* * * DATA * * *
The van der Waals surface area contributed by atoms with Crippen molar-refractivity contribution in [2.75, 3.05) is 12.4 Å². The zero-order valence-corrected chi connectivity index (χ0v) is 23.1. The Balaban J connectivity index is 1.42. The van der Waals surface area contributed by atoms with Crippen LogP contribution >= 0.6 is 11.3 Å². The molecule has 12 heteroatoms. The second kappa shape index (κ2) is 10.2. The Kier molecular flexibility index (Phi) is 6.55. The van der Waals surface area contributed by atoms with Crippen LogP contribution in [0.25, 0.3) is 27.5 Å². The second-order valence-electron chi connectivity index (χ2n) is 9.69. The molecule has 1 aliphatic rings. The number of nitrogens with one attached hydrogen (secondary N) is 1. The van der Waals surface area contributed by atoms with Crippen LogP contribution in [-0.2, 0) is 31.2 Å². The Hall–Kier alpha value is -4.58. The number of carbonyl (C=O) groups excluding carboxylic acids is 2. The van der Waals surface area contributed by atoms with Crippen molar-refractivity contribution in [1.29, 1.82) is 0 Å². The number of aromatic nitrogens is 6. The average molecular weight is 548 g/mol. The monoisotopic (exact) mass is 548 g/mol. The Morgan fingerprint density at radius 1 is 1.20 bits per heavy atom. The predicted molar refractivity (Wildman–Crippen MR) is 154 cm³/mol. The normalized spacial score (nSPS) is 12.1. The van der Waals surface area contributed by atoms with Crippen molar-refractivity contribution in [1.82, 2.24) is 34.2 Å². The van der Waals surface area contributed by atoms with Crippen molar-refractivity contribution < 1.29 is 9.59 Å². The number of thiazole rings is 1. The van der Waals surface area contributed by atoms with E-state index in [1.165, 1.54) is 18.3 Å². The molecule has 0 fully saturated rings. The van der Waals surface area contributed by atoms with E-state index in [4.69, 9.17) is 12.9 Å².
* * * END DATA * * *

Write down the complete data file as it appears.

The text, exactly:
The van der Waals surface area contributed by atoms with Crippen molar-refractivity contribution in [2.75, 3.05) is 12.4 Å². The zero-order valence-corrected chi connectivity index (χ0v) is 23.1. The Balaban J connectivity index is 1.42. The van der Waals surface area contributed by atoms with Crippen LogP contribution >= 0.6 is 11.3 Å². The molecule has 12 heteroatoms. The second kappa shape index (κ2) is 10.2. The Kier molecular flexibility index (Phi) is 6.55. The van der Waals surface area contributed by atoms with Crippen LogP contribution in [0.25, 0.3) is 27.5 Å². The second-order valence-electron chi connectivity index (χ2n) is 9.69. The molecule has 1 aliphatic rings. The number of nitrogens with one attached hydrogen (secondary N) is 1. The van der Waals surface area contributed by atoms with Crippen LogP contribution in [-0.2, 0) is 31.2 Å². The Hall–Kier alpha value is -4.58. The number of carbonyl (C=O) groups excluding carboxylic acids is 2. The van der Waals surface area contributed by atoms with Crippen molar-refractivity contribution in [1.29, 1.82) is 0 Å². The number of aromatic nitrogens is 6. The average molecular weight is 548 g/mol. The monoisotopic (exact) mass is 548 g/mol. The Morgan fingerprint density at radius 1 is 1.20 bits per heavy atom. The predicted molar refractivity (Wildman–Crippen MR) is 154 cm³/mol. The normalized spacial score (nSPS) is 12.1. The van der Waals surface area contributed by atoms with Crippen molar-refractivity contribution in [1.82, 2.24) is 34.2 Å². The van der Waals surface area contributed by atoms with Crippen molar-refractivity contribution < 1.29 is 9.59 Å². The number of thiazole rings is 1. The van der Waals surface area contributed by atoms with E-state index in [1.165, 1.54) is 18.3 Å². The molecule has 0 fully saturated rings. The van der Waals surface area contributed by atoms with E-state index in [4.69, 9.17) is 12.9 Å².